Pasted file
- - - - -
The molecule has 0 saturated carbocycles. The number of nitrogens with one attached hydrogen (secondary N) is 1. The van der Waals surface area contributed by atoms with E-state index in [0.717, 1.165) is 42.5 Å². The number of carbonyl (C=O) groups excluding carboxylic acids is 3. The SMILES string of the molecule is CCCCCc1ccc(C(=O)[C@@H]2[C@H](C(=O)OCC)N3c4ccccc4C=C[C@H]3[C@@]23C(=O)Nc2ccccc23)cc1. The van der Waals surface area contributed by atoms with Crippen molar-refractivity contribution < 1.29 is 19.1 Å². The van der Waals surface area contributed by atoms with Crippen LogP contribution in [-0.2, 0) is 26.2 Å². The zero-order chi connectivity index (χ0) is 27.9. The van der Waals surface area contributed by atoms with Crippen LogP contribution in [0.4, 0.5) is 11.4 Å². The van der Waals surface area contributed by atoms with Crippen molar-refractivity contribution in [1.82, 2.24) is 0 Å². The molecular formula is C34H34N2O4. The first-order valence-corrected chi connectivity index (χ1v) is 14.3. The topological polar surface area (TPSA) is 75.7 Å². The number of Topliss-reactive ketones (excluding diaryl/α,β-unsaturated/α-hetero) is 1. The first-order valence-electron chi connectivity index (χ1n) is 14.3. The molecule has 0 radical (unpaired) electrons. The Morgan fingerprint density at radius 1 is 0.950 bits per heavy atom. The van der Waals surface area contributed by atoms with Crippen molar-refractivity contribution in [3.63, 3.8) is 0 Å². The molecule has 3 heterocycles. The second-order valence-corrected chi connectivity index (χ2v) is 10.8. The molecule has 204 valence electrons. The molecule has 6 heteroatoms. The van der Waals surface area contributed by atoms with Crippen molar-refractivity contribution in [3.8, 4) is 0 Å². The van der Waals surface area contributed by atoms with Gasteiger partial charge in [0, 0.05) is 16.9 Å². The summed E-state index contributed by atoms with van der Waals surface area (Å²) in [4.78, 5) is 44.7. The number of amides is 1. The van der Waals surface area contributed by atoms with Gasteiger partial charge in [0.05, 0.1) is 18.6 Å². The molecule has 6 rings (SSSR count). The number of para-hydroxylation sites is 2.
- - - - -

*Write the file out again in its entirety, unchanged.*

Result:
The molecule has 0 saturated carbocycles. The number of nitrogens with one attached hydrogen (secondary N) is 1. The van der Waals surface area contributed by atoms with E-state index in [0.717, 1.165) is 42.5 Å². The number of carbonyl (C=O) groups excluding carboxylic acids is 3. The SMILES string of the molecule is CCCCCc1ccc(C(=O)[C@@H]2[C@H](C(=O)OCC)N3c4ccccc4C=C[C@H]3[C@@]23C(=O)Nc2ccccc23)cc1. The van der Waals surface area contributed by atoms with Crippen molar-refractivity contribution < 1.29 is 19.1 Å². The van der Waals surface area contributed by atoms with Crippen LogP contribution in [-0.2, 0) is 26.2 Å². The zero-order chi connectivity index (χ0) is 27.9. The van der Waals surface area contributed by atoms with Crippen LogP contribution in [0.4, 0.5) is 11.4 Å². The van der Waals surface area contributed by atoms with Crippen molar-refractivity contribution in [1.82, 2.24) is 0 Å². The molecular formula is C34H34N2O4. The first-order valence-corrected chi connectivity index (χ1v) is 14.3. The topological polar surface area (TPSA) is 75.7 Å². The number of Topliss-reactive ketones (excluding diaryl/α,β-unsaturated/α-hetero) is 1. The first-order valence-electron chi connectivity index (χ1n) is 14.3. The molecule has 0 radical (unpaired) electrons. The Morgan fingerprint density at radius 1 is 0.950 bits per heavy atom. The van der Waals surface area contributed by atoms with Crippen molar-refractivity contribution in [3.63, 3.8) is 0 Å². The molecule has 3 heterocycles. The second-order valence-corrected chi connectivity index (χ2v) is 10.8. The molecule has 204 valence electrons. The molecule has 6 heteroatoms. The van der Waals surface area contributed by atoms with Crippen molar-refractivity contribution in [3.8, 4) is 0 Å². The van der Waals surface area contributed by atoms with Gasteiger partial charge in [0, 0.05) is 16.9 Å². The summed E-state index contributed by atoms with van der Waals surface area (Å²) in [4.78, 5) is 44.7. The number of amides is 1. The van der Waals surface area contributed by atoms with Gasteiger partial charge in [0.05, 0.1) is 18.6 Å². The molecule has 6 rings (SSSR count). The number of para-hydroxylation sites is 2.